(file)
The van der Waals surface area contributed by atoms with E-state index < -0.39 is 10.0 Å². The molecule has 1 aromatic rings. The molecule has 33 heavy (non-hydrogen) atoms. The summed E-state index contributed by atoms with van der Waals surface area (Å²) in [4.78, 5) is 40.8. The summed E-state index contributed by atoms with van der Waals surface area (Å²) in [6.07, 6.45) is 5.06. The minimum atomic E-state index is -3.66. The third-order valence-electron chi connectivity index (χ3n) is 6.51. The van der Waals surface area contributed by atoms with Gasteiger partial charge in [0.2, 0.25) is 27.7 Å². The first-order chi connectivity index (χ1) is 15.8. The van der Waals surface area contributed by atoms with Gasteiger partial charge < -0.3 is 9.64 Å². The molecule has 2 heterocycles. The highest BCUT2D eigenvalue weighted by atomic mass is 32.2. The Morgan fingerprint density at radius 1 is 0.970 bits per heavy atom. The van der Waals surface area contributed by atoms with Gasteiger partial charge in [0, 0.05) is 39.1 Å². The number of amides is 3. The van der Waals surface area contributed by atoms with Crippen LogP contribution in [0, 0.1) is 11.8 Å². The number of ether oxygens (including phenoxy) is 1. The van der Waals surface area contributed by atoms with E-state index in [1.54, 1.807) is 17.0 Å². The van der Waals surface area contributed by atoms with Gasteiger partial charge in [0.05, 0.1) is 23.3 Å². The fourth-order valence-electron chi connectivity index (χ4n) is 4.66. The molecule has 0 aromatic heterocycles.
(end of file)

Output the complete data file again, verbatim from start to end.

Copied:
The van der Waals surface area contributed by atoms with E-state index < -0.39 is 10.0 Å². The molecule has 1 aromatic rings. The molecule has 33 heavy (non-hydrogen) atoms. The summed E-state index contributed by atoms with van der Waals surface area (Å²) in [4.78, 5) is 40.8. The summed E-state index contributed by atoms with van der Waals surface area (Å²) in [6.07, 6.45) is 5.06. The minimum atomic E-state index is -3.66. The third-order valence-electron chi connectivity index (χ3n) is 6.51. The van der Waals surface area contributed by atoms with Gasteiger partial charge in [0.2, 0.25) is 27.7 Å². The first-order chi connectivity index (χ1) is 15.8. The van der Waals surface area contributed by atoms with Gasteiger partial charge < -0.3 is 9.64 Å². The molecule has 2 heterocycles. The highest BCUT2D eigenvalue weighted by atomic mass is 32.2. The Morgan fingerprint density at radius 1 is 0.970 bits per heavy atom. The van der Waals surface area contributed by atoms with Gasteiger partial charge in [0, 0.05) is 39.1 Å². The number of amides is 3. The van der Waals surface area contributed by atoms with Crippen LogP contribution in [0, 0.1) is 11.8 Å². The number of ether oxygens (including phenoxy) is 1. The van der Waals surface area contributed by atoms with E-state index in [1.54, 1.807) is 17.0 Å². The van der Waals surface area contributed by atoms with Gasteiger partial charge in [0.05, 0.1) is 23.3 Å². The fourth-order valence-electron chi connectivity index (χ4n) is 4.66. The molecule has 0 aromatic heterocycles.